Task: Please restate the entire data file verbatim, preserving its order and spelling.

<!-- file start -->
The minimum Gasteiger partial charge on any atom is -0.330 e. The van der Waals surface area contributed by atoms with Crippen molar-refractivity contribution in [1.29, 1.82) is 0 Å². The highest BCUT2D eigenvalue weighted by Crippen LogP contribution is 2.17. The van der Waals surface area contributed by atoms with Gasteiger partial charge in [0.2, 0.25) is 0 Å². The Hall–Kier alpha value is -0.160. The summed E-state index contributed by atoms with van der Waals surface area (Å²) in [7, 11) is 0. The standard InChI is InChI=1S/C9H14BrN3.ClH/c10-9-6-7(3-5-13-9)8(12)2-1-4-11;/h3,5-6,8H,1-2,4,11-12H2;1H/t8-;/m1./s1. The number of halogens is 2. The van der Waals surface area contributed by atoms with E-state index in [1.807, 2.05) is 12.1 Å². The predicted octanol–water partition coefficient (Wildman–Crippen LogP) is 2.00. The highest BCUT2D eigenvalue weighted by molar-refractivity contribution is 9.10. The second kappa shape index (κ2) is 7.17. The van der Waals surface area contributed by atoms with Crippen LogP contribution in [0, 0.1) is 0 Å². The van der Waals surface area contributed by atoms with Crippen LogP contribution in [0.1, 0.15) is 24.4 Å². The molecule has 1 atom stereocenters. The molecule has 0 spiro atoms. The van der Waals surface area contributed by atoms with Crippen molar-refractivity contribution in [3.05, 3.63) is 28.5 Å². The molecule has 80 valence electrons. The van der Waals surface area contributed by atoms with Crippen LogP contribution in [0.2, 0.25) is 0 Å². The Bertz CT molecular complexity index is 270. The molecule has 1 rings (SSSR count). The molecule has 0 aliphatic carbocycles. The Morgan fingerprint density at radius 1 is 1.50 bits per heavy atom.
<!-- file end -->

The minimum Gasteiger partial charge on any atom is -0.330 e. The van der Waals surface area contributed by atoms with Crippen molar-refractivity contribution in [1.29, 1.82) is 0 Å². The highest BCUT2D eigenvalue weighted by Crippen LogP contribution is 2.17. The van der Waals surface area contributed by atoms with Gasteiger partial charge in [0.2, 0.25) is 0 Å². The Hall–Kier alpha value is -0.160. The summed E-state index contributed by atoms with van der Waals surface area (Å²) in [7, 11) is 0. The standard InChI is InChI=1S/C9H14BrN3.ClH/c10-9-6-7(3-5-13-9)8(12)2-1-4-11;/h3,5-6,8H,1-2,4,11-12H2;1H/t8-;/m1./s1. The number of halogens is 2. The van der Waals surface area contributed by atoms with E-state index in [1.807, 2.05) is 12.1 Å². The predicted octanol–water partition coefficient (Wildman–Crippen LogP) is 2.00. The highest BCUT2D eigenvalue weighted by molar-refractivity contribution is 9.10. The second kappa shape index (κ2) is 7.17. The van der Waals surface area contributed by atoms with Crippen LogP contribution in [0, 0.1) is 0 Å². The van der Waals surface area contributed by atoms with Crippen LogP contribution in [0.1, 0.15) is 24.4 Å². The molecule has 1 atom stereocenters. The molecule has 0 spiro atoms. The van der Waals surface area contributed by atoms with Crippen molar-refractivity contribution in [3.05, 3.63) is 28.5 Å². The molecule has 80 valence electrons. The van der Waals surface area contributed by atoms with Crippen LogP contribution in [0.2, 0.25) is 0 Å². The Bertz CT molecular complexity index is 270. The molecule has 1 rings (SSSR count). The molecule has 0 aliphatic carbocycles. The Morgan fingerprint density at radius 1 is 1.50 bits per heavy atom.